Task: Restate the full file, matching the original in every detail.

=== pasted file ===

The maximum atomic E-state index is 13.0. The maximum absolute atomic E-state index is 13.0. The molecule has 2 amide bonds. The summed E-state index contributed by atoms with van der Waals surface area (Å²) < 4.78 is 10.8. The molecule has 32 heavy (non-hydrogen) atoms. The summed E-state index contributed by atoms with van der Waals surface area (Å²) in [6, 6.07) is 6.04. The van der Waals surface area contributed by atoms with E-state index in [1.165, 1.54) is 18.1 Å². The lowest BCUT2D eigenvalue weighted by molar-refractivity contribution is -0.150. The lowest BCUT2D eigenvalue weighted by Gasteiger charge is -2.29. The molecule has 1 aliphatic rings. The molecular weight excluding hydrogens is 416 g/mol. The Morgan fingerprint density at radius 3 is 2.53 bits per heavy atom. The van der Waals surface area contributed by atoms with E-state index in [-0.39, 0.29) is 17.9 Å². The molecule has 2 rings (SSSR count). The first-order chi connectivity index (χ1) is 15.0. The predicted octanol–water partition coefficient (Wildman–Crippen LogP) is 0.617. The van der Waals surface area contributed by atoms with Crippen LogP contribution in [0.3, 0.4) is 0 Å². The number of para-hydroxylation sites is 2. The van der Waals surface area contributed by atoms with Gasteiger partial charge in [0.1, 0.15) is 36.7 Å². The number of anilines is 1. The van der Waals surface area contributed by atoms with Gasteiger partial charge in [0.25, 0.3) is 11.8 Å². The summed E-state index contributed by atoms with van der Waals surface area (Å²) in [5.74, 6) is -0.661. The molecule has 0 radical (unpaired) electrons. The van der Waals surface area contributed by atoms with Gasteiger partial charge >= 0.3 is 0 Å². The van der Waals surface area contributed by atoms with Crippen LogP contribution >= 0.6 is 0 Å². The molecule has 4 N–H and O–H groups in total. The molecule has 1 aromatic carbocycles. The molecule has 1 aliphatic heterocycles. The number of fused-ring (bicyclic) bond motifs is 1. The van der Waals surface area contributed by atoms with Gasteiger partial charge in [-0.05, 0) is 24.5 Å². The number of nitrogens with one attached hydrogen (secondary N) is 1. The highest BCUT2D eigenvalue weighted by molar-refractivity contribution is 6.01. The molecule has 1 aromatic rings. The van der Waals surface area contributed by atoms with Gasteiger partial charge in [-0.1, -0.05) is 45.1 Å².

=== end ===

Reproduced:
The maximum atomic E-state index is 13.0. The maximum absolute atomic E-state index is 13.0. The molecule has 2 amide bonds. The summed E-state index contributed by atoms with van der Waals surface area (Å²) < 4.78 is 10.8. The molecule has 32 heavy (non-hydrogen) atoms. The summed E-state index contributed by atoms with van der Waals surface area (Å²) in [6, 6.07) is 6.04. The van der Waals surface area contributed by atoms with E-state index in [1.165, 1.54) is 18.1 Å². The lowest BCUT2D eigenvalue weighted by molar-refractivity contribution is -0.150. The lowest BCUT2D eigenvalue weighted by Gasteiger charge is -2.29. The molecule has 1 aliphatic rings. The molecular weight excluding hydrogens is 416 g/mol. The Morgan fingerprint density at radius 3 is 2.53 bits per heavy atom. The van der Waals surface area contributed by atoms with E-state index in [-0.39, 0.29) is 17.9 Å². The molecule has 2 rings (SSSR count). The first-order chi connectivity index (χ1) is 15.0. The predicted octanol–water partition coefficient (Wildman–Crippen LogP) is 0.617. The van der Waals surface area contributed by atoms with Crippen LogP contribution in [0.3, 0.4) is 0 Å². The number of para-hydroxylation sites is 2. The van der Waals surface area contributed by atoms with Gasteiger partial charge in [0.1, 0.15) is 36.7 Å². The number of anilines is 1. The van der Waals surface area contributed by atoms with Gasteiger partial charge in [0.25, 0.3) is 11.8 Å². The summed E-state index contributed by atoms with van der Waals surface area (Å²) in [5.74, 6) is -0.661. The molecule has 0 radical (unpaired) electrons. The van der Waals surface area contributed by atoms with Gasteiger partial charge >= 0.3 is 0 Å². The van der Waals surface area contributed by atoms with Crippen LogP contribution >= 0.6 is 0 Å². The molecule has 4 N–H and O–H groups in total. The molecule has 1 aromatic carbocycles. The molecule has 1 aliphatic heterocycles. The number of fused-ring (bicyclic) bond motifs is 1. The van der Waals surface area contributed by atoms with Gasteiger partial charge in [-0.05, 0) is 24.5 Å². The number of nitrogens with one attached hydrogen (secondary N) is 1. The highest BCUT2D eigenvalue weighted by molar-refractivity contribution is 6.01. The molecule has 1 aromatic rings. The van der Waals surface area contributed by atoms with Gasteiger partial charge in [-0.1, -0.05) is 45.1 Å².